While all of these are great reasons to choose to carry life insurance, paying an insurance premium is not ideal for all people. Specifically, a good insurance agent will tell you that life insurance is not a necessary (or ‘survival’) expense. First, for most individuals in good health, it’s important to prioritize and build up things like savings and a household emergency fund, and to pay down unsecured debt, before paying $200 a month for a life insurance premium. In other words, if you’re struggling to pay a credit card bill or feed your family, buying life insurance now may tie up funds you need for basic survival. That is not to say that you need to be well-off financially before getting insurance, but remember that the chances you’ll need it are slim. Thus, it’s best to consider whether you have a more urgent need of that money before beginning this process.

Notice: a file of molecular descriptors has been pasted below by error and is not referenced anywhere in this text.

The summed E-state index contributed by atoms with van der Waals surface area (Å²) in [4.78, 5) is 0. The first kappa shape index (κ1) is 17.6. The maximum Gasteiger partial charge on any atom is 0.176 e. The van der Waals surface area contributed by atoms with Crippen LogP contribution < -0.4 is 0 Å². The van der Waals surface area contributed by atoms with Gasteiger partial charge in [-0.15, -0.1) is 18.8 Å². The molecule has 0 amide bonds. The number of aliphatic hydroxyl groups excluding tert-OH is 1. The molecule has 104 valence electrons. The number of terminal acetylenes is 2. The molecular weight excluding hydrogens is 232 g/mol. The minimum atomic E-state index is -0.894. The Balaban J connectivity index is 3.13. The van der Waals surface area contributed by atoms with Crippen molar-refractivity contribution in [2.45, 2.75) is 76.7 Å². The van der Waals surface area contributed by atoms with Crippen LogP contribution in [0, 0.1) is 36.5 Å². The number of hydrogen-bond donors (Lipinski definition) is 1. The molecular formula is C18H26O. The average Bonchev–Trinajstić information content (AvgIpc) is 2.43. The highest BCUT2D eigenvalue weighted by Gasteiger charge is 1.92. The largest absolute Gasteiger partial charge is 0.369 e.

If you have a family or someone else you financially support, getting life insurance for yourself (as well as a spouse or other financial contributor) is recommended. But what sort of life insurance should you get?

These days, not only can you get life insurance that will cover you for the rest of your life (whole life insurance), but you can get insurance that covers you for a designated period of time (term life insurance), or even insurance that only covers a specific financial obligation like a mortgage or a credit card balance. Discovering which type of life insurance is best for you depends on your family’s needs.

What is Whole Life Insurance?